- The Washington Times - Monday, May 27, 2002

WEBBERS FALLS, Okla. A barge hit a bridge over the Arkansas River during a storm yesterday, collapsing a 500-foot section of Interstate 40 and sending as many as 15 vehicles plunging into the water with people trapped inside.
Crews pulled a vehicle from the river about 6:15 p.m. and found one person dead inside, said Lt. Chris West, a spokesman for the Oklahoma Highway Patrol.
Officials expected to find five to 12 bodies in the submerged vehicles but said it would likely be today or tomorrow before the other victims could be removed. Officials estimated the river is about 11 feet deep at the site of the bridge collapse.
Cranes were brought in to stabilize the two bridge sections that slanted from I-40 into the river as divers struggled against a strong current in the murky water yesterday, said Rebecca Smith, a spokeswoman for Muskogee County Emergency Management Services.
At least five persons were being treated at hospitals, including some who had been rescued from the river as boatmen alerted authorities to the collapse shortly before 8 a.m.
Oklahoma Gov. Frank Keating, who visited the area yesterday afternoon, said the captain of the barge may have had a seizure and blacked out just before the barge rammed a column supporting the 1,988-foot-long bridge. The captain was being examined at an area hospital.
"One of the fire officials asked two tug mates, and they said it was a seizure or a blackout and the captain hit the bridge," Mr. Keating said. "There was a number of fishermen down there who saw it happen. They said it veered right into the piling, and here came the road."
It wasn't clear whether the storm and fast-moving river water contributed to the crash.
"The loss of life is something that is unbearable for all of us because these are people traveling on Memorial Day from all over the country," the governor said. "It is a sad day for all of us."
Josef Blann, a diver with the Marine Corps Reserve, said authorities believed 15 vehicles went into the river, including 12 cars, two tractor-trailer rigs and a horse trailer. Mr. Keating said the total number could be as low at nine.
Capt. John Harris of the Oklahoma Highway Patrol said there was still hope for air pockets in the submerged vehicles and he hoped divers would be able to reach the cars yesterday evening.
At nearby Webbers Falls, officials were setting up a morgue inside City Hall, and a funeral home had become a meeting place for families searching for relatives who might have been on the bridge.
Yesterday afternoon, rescue crews in boats moved along the river's surface, picking up floating pieces of car seats, clothing and diapers.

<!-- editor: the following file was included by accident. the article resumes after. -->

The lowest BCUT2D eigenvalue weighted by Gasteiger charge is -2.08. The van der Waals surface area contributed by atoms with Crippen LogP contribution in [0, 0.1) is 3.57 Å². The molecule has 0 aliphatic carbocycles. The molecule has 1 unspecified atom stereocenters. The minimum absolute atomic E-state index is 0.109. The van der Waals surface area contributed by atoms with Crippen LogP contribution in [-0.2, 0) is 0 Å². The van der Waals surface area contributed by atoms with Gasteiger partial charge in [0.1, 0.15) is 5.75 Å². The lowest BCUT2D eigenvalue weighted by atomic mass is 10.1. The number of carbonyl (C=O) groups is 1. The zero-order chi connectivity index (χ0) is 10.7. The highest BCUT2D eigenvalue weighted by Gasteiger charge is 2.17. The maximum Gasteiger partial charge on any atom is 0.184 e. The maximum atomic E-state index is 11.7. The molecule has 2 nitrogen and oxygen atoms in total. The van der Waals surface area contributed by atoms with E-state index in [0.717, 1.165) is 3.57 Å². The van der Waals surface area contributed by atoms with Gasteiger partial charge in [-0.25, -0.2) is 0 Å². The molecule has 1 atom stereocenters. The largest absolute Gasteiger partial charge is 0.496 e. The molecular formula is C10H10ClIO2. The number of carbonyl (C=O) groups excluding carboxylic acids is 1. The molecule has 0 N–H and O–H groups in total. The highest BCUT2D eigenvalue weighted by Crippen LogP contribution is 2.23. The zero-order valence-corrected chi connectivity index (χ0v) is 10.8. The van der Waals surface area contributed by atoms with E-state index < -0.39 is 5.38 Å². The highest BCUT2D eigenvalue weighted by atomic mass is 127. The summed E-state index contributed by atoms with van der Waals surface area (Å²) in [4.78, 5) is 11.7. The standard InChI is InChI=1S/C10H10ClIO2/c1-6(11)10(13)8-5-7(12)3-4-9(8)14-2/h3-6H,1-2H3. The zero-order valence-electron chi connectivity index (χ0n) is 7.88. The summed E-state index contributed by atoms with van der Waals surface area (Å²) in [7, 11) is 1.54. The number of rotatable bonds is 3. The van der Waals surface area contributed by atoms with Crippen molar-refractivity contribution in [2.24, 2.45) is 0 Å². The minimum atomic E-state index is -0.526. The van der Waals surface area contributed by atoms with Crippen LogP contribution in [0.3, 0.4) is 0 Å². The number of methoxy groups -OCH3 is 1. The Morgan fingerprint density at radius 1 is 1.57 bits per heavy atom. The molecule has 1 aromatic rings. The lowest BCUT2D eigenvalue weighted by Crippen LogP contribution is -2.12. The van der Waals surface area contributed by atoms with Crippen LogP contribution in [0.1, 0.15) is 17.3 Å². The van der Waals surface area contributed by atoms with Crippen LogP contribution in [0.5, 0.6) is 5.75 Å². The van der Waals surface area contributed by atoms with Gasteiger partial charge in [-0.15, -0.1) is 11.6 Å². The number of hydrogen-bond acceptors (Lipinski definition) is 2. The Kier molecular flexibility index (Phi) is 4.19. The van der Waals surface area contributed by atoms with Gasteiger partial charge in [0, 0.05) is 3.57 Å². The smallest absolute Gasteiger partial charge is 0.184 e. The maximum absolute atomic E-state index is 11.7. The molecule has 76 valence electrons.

Huge slabs of concrete where the west side of the bridge gave way slumped in the water close to the river's edge.
A pickup truck rested on top of one section of collapsed concrete at the west end of the bridge, which rested on the embankment. The driver had slammed on his brakes when he noticed the bridge was gone, authorities said.
Both eastbound and westbound sections of the I-40 bridge, about 75 feet above the Arkansas River, collapsed, pinning the barge beneath it.
Shane Guthrie, personnel manager for Magnolia Marine Transport Co. in Vicksburg, Miss., said the company's 104-foot-long towboat, the Robert Y. Love, was pushing two barges when the accident occurred. None of the seven crew members was injured, officials said.
"They just got hold of the bridge span there somehow," Mr. Guthrie said. "We're still investigating what caused the accident."
Lake patrol units interviewed the captain and the National Transportation Safety Board was sending a team to investigate.
A second, nearby bridge also was hit yesterday morning but was still being used, although one of its pillars was damaged, Webbers Falls Mayor Jewell Horne said. It wasn't clear if the same barge hit both bridges.
Both bridges are about 100 miles east of Oklahoma City and about 35 miles west of the Arkansas line.
Four persons injured in the collapse were being treated yesterday at Muskogee Regional Hospital, all in stable condition, administrator Ched Wetz said. A fifth person was taken to Sequoyah Memorial Hospital with injuries that were not life-threatening.
"One gentleman said he was driving and all of a sudden there was nothing under him," Mr. Wetz said. "He doesn't remember how he got out of his vehicle. He probably swam out, but he simply doesn't remember."
I-40 normally has heavy traffic through the area, said Highway Patrol Sgt. Jarrett Johnson.
"There are probably thousands of cars that travel over this bridge every day," he said. "It's the main interstate that travels east and west through the state of Oklahoma."
Mr. Keating said it likely would take six months to rebuild the bridge.

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